I am about to encourage you to use your microwave for a lot longer than you ever have before—and about 30 minutes beyond your comfort zone.
But hear me out.
Instead of buying a fancy fruit dehydrator or spending all of your money on the packages of unsweetened dried mango from Trader Joe's (don't pretend you don't do that), you can dehydrate fruit in the microwave.
Dried mango, made in the microwave.
Yes, it takes a looooong time (I dehydrated apples, pears, and mango, and each took between 30 and 45 minutes). And while I, too, am a little skeeved out by blitzing food for that long, my love of dried fruit overcame any discomfort.
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Because what happens is kind of amazing. Put your sliced fruit in the microwave, check back some time later, and you'll have pieces that are somewhere between fruit leather and apple chips in texture. Soft and gummy in some places, dry and crispy in others, they will satisfy your desires for fruit roll-ups.
Yes, I made these dried pears in the microwave, too.
Here's how I did it:
1. Cut the fruit into thin slices. There's no need to use a mandoline, though if you want consistency, I'm sure it won't hurt. I will say that the thinner pieces—the slices I practically shaved off the fruit—stuck to the microwave surface. The thick pieces, as I'm sure you'd imagine, were squishier and gummier when they came out of the microwave (which was not something I minded!). Basically, try to get thin slices, but don't go crazy.
2. Wash and dry the rotating plate of the microwave, as you'll be placing your fruit directly onto it. If you have a microwave-safe silicone mat, like a Silpat, you can use that (though it might not fit nicely into your microwave).
3. Put the fruit slices onto the microwave plate, giving them some breathing room (at least an inch or two).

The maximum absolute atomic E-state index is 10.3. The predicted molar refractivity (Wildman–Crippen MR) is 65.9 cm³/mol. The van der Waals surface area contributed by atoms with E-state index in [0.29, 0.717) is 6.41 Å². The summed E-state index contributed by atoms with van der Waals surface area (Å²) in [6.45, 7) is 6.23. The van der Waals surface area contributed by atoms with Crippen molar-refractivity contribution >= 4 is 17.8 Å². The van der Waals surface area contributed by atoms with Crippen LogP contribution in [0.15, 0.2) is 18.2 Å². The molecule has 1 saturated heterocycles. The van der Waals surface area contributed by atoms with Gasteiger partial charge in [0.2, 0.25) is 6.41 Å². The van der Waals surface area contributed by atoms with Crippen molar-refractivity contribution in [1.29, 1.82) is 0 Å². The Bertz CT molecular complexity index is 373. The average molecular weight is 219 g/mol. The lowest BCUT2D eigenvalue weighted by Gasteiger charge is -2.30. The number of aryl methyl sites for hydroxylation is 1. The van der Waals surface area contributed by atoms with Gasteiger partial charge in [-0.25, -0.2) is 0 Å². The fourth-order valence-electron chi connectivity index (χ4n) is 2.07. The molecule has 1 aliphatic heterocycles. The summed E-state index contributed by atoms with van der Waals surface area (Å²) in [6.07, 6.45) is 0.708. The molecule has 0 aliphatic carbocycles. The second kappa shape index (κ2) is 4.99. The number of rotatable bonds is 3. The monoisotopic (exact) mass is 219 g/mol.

4. Set the timer for 30 minutes!
5. But not so fast! Make sure you're using the "defrost" setting. Below is a picture of what happened to my mango slices when I accidentally zapped them on the regular microwave setting (for just a couple of minutes):
Don't let this happen to you! Use the "defrost" setting only.
6. Check back 30 minutes later and flip the fruit (be careful: It'll be hot!). It might be finished, or it might use a few minutes if you're finding that it's really moist. While the sliced apple needed only between 30 and 33 minutes, both the pear and the mango (juicier fruits!) needed closer to 45.
Apple slices after 30 minutes. Some slices started to brown more quickly than others.
7. Transfer the fruit to a cooling rack. If it's still not as crisp as you'd like, you can dehydrate it further in a low temperature (200° to 275° F) oven. Since I prefer my fruit with a little bit of give and chew, I left it as is.
8. Admire what your microwave has done for you, and answer "yes" to this question.
Would you try dehydrating fruit in the microwave or does it make you uncomfortable? Speak your mind in the comments below.
A (former) student of English, a lover of raisins, a user of comma splices. My spirit animal is an eggplant. I'm probably the person who picked all of the cookie dough out of the cookie dough ice cream. For that, I'm sorry.